Bill T. Jones Combines Immersive Dance, Story-Telling as Part of Trilogy
Due to winter storms in the Northeast impacting travel, with great regrets the Bill T. Jones/Arnie Zane Company announced the cancellation of the Saturday, Jan. 6 performance.
At age 65, choreographer Bill T. Jones speaks about dance with both intellectual curiosity and the confidence of experience. Since his beginning in New York’s experimental 1970s dance scene, he has earned a place in the high tiers of dance history. Now, as a mature artist with a full resumé, he is in position to look back not only at his own career but also the shape a life might take, any life, and how to tell it.
On Saturday, Bill T. Jones/Arnie Zane Company brings a new work, “Lance: Pretty aka The Escape Artist,” to Miami’s Arsht Center.
“Lance” is an evening length work from Jones’ latest project, the Analogy Trilogy. Each part of the trilogy tells the story of one individual, each from a different time and place. Two are based on people from his family circle and the third portrays a fictional character from German writer W. G. Sebald’s The Emigrants, the 1992 novel that originally inspired the project.
The Emigrants is, in essence, a fictional oral history told through multiple peoples’ viewpoints and a series of unlabeled photographs. As Jones describes it: “a young narrator is in search of his uncle, and he’s interrogating family members. So he might as well be doing a kind of biography within the novel, trying to get to the truth of his uncle’s life.”
The novel sparked Jones’ interest in portraying lived experience from multiple angles. “I was thinking more and more about my attraction to literary construction and the voice of a novel, the sense of time in a novel, sense of place and so on and so forth,” says Jones. “I had done an oral history with Dora Amelan, who is my mother-in-law, my husband’s mother, maybe 15 to 16 years ago.” The stories he gathered from Amelan, a French Jewish woman who had worked in an internment camp, were incorporated into Jones’ trilogy as a piece titled “Dora.”
“The way the oral history rolled out was fascinating to me, particularly when I gave the voices to various members of my company. So we were embodying through multiple bodies the character of Dora, this 80-plus year old French Jewish woman.” Jones as the interviewer was a second character.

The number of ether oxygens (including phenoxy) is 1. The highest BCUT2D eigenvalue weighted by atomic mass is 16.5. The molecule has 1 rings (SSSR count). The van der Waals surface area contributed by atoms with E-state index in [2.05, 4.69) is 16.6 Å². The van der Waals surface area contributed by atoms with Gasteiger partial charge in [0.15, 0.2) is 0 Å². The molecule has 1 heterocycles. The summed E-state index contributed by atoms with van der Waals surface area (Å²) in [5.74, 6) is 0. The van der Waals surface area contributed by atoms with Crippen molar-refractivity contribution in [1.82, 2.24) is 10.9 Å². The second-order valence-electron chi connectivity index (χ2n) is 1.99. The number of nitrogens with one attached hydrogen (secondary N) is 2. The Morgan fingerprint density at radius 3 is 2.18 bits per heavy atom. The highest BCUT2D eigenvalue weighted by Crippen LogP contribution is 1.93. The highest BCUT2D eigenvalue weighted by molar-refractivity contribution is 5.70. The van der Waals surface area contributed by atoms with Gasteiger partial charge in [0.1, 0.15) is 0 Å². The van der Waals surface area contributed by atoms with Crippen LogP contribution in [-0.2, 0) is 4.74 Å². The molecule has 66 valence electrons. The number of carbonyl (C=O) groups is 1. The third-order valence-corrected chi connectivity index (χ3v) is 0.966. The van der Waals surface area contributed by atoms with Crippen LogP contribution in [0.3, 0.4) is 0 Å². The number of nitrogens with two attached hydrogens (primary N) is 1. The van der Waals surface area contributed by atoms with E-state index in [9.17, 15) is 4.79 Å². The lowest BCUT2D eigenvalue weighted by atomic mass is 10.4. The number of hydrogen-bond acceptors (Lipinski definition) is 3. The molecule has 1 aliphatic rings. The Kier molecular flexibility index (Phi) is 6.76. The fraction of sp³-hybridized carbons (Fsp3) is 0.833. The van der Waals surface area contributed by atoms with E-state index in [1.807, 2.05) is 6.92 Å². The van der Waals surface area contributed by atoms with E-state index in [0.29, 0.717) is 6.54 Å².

The idea carried over for “Lance: Pretty aka The Escape Artist,”—the piece from the trilogy that will show in Miami.
“I liked so much the feeling of embodying an oral history that I took the same technique when I was dealing with my nephew, Lance Theodore Briggs, who was very ill at that time,” he says. Lance was a performer in the ‘90s club scene who faced drug addiction, prostitution, AIDS, paraplegia and debilitating illness that threatened to take his life at an early age.
“We thought he might be dying so we were trying to get him in his own words to state his life in the way that Dora had stated her life.”
Using multiple modes of storytelling, from movement to text and sound, music and vocal expression, Jones has created an experience that surrounds us and into which we cannot help but enter.
Working in such an immersive style, Jones has by necessity been reshaping and refining his ensemble.
For “Lance,” set in the 1990s gay club scene, his ballet and modern-trained dancers had to incorporate urban dance styles into their performances. For some of them, he says, “urban dance is their social dance. I would ask them to bring those vocabularies into the process of a piece like ‘Lance.’ And everyone had to learn them.”
He also needed to work out how his female dancers could fit into the male homoerotic environment. “In some ways the women had to be translated into androgynous figures,” he says. “Or if we’re talking about eroticism, sexuality between people, what is it like when a duet is performed by a man and a woman, by two men, or two women?”
The effect is to humanize Lance’s story. We are invited to relate to him with full-spectrum empathy. And, Jones says, in the trilogy we are meant to feel the lives of each of the three characters—it is not delivering a message, but instead, an experience.
“The audience has to be relaxed enough to allow their imagination to make associations,” says Jones, “and to have their heart open enough to be able to see that there is a relationship between what’s being told about a Jewish woman in 1940, an African American gay man in 1996 in New York who has a drug problem, and a novelistic character from the third section who is born in about 1880 and comes to New York in 1911 and dies somewhere in the 1950s in a sanitarium in upstate New York. So the audience has to be quick on their feet, and they have to have a real appetite for making connections.”
Bill T. Jones/Arnie Zane Company “Analogy/Lance: Pretty aka The Escape Artist,” Sat., Jan. 6, at 8:00 p.m.; Ziff Ballet Opera House, Arsht Center for the Performing Arts 1300 Biscayne Blvd., Miami; tickets: $30-$75; www.arshtcenter.org.